Gateways

One way to avoid using redundant protocols on end systems is to use a gateway. Gateway is a generic term for any device that provides a translation function between two dissimilar networking, or computing, mechanisms. In the case of a routed protocol, a single device could be installed in the network that can communicate with other end systems, regardless of which routed protocol they use. An IP-only end system that needed to communicate with an IPX-only host, for example, would forward its datagrams to the gateway. The gateway would convert the IP datagram to IPX, complete with addressing, and forward the new datagram to its destination. Responses from the host to the end system would function in a similar manner, albeit in reverse.

Figure 14-3 demonstrates use of a protocol-converting gateway in a small network. In this illustration,

Internetworking with Dissimilar Protocols both protocols are used simultaneously in the same LAN environment, but each LAN-attached device is only configured for one of the protocols.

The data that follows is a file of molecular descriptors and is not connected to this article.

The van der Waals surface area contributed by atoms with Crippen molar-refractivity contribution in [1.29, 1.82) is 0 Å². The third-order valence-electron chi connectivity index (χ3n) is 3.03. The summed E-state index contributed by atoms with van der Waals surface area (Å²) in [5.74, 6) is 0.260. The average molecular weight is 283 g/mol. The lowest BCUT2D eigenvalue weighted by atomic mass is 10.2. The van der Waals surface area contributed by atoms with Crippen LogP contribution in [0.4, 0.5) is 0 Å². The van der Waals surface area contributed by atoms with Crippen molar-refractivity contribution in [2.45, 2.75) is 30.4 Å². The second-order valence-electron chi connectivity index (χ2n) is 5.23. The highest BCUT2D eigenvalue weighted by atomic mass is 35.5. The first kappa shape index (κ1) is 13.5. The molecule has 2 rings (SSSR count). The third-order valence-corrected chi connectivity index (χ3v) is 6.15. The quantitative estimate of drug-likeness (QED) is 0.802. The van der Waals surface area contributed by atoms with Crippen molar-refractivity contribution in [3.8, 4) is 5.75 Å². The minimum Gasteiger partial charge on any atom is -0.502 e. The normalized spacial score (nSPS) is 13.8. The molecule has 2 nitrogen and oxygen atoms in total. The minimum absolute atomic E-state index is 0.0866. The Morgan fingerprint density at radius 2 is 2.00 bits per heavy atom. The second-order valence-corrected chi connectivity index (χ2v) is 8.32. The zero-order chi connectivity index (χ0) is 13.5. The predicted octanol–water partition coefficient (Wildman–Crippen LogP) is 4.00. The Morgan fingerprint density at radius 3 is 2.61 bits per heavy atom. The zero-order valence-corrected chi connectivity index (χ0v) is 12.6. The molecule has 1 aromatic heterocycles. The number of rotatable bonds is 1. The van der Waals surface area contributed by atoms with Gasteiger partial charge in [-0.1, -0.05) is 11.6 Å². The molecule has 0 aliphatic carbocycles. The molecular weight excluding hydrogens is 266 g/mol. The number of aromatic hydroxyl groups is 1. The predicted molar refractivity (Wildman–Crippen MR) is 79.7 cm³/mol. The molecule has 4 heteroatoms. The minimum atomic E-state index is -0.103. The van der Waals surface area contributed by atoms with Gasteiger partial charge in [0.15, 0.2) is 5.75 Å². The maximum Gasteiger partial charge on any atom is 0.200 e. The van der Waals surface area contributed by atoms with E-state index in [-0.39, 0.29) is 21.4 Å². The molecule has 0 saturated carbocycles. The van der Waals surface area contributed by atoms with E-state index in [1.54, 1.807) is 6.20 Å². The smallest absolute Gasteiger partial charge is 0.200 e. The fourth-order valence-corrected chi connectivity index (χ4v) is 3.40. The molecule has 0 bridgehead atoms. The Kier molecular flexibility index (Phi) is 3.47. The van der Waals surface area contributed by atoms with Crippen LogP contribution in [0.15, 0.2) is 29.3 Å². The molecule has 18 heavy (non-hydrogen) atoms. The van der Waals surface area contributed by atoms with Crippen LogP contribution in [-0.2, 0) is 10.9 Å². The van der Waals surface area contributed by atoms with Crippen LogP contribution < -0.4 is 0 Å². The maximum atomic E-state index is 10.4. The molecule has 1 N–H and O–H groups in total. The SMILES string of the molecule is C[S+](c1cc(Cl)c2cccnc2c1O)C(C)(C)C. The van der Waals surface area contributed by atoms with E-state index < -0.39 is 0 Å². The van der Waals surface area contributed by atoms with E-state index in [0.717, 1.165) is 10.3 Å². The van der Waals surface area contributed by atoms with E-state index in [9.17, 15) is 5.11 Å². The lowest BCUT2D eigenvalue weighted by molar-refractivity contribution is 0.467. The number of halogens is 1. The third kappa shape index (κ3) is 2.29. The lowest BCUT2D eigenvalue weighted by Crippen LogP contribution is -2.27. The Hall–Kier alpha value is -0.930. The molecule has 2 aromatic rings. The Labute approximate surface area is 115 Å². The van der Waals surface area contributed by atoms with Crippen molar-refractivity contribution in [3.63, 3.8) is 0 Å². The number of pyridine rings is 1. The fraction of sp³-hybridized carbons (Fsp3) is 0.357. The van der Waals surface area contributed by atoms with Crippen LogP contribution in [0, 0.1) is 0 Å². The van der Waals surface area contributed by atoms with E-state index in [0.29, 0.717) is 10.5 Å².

Figure 14-3: Using a gateway to translate between dissimilar routed protocols.

Figure 14-3: Using a gateway to translate between dissimilar routed protocols.

Gateways can be almost any type of computer. The only criterion is that the gateway device be capable of translating between the two protocols' address architectures and data structures. This requires that the gateway computer have the necessary NICs, device drivers, and conversion software to function as a gateway. Of course, it would also be beneficial if this computer also had the processing power needed to accommodate the loads that will be placed on it!

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